Peter I, upon assuming Royal Duties in 1903, chose a spot 337 metres (1106 ft) on the top of Mali Oplenac for the location of his St. George Church. In 1904 the cornerstone was laid, and the Charter dedicated to St. George was placed in the foundation. On May 1, 1910 construction started following the Kosta J. Jovanović’s plan, and on September 1, 1910, the foundation was mostly completed. In 1911 the building process continued at a fast rate, and the church was already under the dome. In the autumn of 1912 the church was generally complete and ready for consecration. The Serbian Archbishop Dimitrije consecrated the church on September 23, 1912.

During pauses of the 1912-1913 Balkan Wars and the First World War, there was also a pause in the construction of the church. When Austria-Hungary occupied Serbia in the winter of 1915, the church was looted, and using the excuse that important records might be hidden the occupiers desecrated the graves in the crypt.

Returning to the liberated homeland and to the historical creation of the Kingdom of Serbs, Croats and Slovenes, Peter I was not able to see completion of his foundation. The king died on August 16, 1921, and his successor Aleksandar I took over its completion. He modified the original plan.The church was once again consecrated in September 1930. Church services were held until 1947. After that it was declared an exceptional cultural monument and open to visitors.

The architecture and design of the church

The church is a five-domed structure. The interior length of the temple is 30 metres (98 ft), and the height of the arch is 27 metres (89 ft). The width of each narthex is 9 metres (29 ft), and so is the span of the central dome. All four façades were made from white marble, which comes from the Venčac Mountain. Copies from 60 Serbian medieval churches and monasteries had been brought to the St. George church at Oplenac. The entire mosaic has 725 painted compositions (513 in the temple and 212 in the crypt), on which there are 1500 figures. The entire area of the mosaic is 3,500 square metres (38,000 sq ft); with 40 million various coloured pieces of glass which have 15 thousand different varieties of colour, making the most vivid artistic impression.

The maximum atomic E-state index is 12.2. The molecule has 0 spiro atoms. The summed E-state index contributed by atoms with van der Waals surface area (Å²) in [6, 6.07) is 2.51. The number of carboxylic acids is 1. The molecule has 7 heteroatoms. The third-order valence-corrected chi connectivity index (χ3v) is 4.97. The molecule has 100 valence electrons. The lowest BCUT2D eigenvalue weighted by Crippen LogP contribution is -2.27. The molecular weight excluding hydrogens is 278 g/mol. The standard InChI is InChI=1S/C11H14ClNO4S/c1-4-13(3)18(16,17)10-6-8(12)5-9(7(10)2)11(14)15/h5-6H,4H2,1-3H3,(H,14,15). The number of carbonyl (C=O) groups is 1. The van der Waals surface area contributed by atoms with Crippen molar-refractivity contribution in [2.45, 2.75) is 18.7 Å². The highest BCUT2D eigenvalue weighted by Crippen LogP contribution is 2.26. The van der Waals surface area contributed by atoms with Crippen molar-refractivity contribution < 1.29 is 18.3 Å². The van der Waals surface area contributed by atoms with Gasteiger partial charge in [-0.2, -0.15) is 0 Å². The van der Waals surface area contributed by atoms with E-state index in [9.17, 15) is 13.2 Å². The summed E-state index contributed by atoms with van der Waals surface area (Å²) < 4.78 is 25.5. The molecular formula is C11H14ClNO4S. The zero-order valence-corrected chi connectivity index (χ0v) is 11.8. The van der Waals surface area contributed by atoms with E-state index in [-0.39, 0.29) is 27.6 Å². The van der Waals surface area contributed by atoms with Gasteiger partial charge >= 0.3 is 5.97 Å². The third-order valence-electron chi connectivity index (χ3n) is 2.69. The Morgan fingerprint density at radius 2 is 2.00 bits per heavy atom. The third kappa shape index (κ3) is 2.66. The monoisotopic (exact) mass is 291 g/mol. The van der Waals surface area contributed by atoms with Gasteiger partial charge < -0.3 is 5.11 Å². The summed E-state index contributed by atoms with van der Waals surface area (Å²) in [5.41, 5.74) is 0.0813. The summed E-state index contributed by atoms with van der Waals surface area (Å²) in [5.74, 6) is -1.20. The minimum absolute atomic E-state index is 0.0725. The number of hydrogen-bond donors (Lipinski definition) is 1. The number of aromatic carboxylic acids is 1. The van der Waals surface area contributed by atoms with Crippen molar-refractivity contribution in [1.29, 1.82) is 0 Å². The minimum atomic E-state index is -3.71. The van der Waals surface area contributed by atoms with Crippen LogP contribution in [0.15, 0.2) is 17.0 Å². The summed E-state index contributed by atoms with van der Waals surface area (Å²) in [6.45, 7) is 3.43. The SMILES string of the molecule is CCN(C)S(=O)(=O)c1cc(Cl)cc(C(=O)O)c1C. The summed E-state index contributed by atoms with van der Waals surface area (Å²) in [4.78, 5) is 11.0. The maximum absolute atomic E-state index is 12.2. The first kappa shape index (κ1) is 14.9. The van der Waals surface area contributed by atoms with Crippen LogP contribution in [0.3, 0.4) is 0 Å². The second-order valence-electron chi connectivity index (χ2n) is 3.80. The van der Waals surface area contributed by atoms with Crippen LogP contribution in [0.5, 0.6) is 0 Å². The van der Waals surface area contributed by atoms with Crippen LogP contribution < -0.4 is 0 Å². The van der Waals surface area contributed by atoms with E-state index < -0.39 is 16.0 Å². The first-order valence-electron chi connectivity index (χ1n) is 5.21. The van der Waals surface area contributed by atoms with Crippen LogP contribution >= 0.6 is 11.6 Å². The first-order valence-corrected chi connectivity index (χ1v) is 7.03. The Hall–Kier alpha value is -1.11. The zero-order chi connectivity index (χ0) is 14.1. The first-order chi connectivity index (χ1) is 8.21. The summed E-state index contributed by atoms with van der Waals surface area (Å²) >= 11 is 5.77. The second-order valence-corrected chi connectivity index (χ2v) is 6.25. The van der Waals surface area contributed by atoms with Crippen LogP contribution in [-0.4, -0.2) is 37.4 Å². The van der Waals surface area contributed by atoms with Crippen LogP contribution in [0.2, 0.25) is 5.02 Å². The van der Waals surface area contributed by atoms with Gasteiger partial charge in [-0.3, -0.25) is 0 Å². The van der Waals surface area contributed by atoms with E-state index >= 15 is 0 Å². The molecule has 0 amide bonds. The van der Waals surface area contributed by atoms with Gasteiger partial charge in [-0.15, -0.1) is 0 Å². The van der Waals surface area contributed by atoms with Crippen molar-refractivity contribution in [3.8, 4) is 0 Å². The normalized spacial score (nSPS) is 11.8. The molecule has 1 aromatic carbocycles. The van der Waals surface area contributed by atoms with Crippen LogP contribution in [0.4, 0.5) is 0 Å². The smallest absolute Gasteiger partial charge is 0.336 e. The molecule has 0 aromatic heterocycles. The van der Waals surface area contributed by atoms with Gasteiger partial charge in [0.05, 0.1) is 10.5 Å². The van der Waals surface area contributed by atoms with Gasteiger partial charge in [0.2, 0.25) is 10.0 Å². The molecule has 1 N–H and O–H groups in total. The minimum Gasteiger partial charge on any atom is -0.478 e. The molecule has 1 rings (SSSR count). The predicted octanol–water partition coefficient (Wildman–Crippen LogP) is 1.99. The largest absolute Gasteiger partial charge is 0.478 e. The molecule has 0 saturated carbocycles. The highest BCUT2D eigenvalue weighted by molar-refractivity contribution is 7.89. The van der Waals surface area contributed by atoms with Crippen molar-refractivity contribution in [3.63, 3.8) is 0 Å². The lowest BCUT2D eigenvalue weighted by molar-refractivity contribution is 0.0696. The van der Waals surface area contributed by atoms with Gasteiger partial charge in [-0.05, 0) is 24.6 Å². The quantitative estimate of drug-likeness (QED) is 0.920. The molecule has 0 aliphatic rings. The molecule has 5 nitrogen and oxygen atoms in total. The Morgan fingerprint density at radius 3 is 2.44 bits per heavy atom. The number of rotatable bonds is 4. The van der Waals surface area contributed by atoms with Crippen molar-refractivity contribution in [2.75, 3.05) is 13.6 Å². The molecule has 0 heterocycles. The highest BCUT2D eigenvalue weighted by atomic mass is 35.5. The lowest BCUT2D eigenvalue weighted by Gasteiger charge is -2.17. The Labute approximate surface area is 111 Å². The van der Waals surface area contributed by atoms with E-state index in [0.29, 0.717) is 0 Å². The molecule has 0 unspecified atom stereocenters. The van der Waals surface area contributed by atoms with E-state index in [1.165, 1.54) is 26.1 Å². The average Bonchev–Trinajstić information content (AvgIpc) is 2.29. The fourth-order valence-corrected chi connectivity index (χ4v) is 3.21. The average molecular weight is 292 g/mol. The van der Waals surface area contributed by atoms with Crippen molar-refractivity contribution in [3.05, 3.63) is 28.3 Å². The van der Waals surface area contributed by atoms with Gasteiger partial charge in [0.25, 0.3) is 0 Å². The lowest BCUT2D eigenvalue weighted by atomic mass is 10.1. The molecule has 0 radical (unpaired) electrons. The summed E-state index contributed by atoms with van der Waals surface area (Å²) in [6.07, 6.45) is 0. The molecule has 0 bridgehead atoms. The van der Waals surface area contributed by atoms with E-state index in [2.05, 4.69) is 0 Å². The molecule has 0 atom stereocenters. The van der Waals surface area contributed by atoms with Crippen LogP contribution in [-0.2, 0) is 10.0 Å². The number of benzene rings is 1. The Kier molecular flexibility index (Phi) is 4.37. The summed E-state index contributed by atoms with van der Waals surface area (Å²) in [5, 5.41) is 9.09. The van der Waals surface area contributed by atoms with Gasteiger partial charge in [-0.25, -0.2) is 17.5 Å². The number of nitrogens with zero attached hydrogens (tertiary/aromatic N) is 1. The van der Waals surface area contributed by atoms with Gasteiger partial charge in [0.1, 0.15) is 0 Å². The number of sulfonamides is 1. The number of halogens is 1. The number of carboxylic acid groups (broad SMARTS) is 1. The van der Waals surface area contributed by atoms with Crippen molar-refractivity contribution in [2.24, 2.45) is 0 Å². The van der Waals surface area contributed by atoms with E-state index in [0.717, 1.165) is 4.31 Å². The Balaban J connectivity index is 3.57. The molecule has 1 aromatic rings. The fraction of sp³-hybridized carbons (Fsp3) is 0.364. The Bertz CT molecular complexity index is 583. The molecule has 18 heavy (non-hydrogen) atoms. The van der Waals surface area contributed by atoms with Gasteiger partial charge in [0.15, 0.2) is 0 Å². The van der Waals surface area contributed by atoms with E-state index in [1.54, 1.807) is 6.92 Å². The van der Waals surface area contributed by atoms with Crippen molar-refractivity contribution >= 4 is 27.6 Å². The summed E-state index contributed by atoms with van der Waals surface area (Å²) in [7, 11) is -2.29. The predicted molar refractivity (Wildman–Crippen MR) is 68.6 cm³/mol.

The mausoleum

Apart from the two tombs inside the church (Karađorđe’s in the southern apse; and King Peter I in the northern apse), there are 20 other members of the Dynasty whose eternal place of rest is in this Mausoleum. Six generations of the Karađorđević family have been buried in this church:

The first generation is Marica (born Živković), Karađorđe's mother;

The second generation is Karađorđe (in the tomb in the church), and his wife Jelena (1772–1842);

The third generation is Karađorđe’s son Prince Alexander, and his wife Princess Persida (1813–1875);

The fourth generation – the nine children of Prince Alexander and Princess Persida, as follows: Kleopatra (1835-1855), Aleksije (1836-1840), Svetozar (1841-1847), King Peter I (in the tomb in the church), whose wife Princess Ljubica also known as Zorka (1864–1890), former Princess of Montenegro, is buried here in the crypt; moving on with Prince Alexander’s children: Jelena (1846–1867), Andreja (1848–1864), Jelisaveta (1851–1852), Đorđe (1856–1888), and Arsenije (1859–1938).

The fifth generation, the children of King Peter I and Princess Zorka : Milena (1886–1887), Đorđe (1887–1972), his wife Radmila (born Radović, 1907-1993); King Alexander I of Yugoslavia (1888–1934), Andrija (1890–1890 – lived only for 23 days).

The sixth generation: son of King Alexander I of Yugoslavia – Prince Tomislav (1928–2000).

Out of the ten children of Prince Alexander and Princess Persida, only their oldest daughter, Poleksija (1833–1914), was not buried here. Out of the 22 tombs of the Karađorđević Dynasty, four of them belong to rulers: Supreme Leader Karađorđe, Prince Alexander, King Peter I, and King Aleksandar I. It is an important place of Serbian history.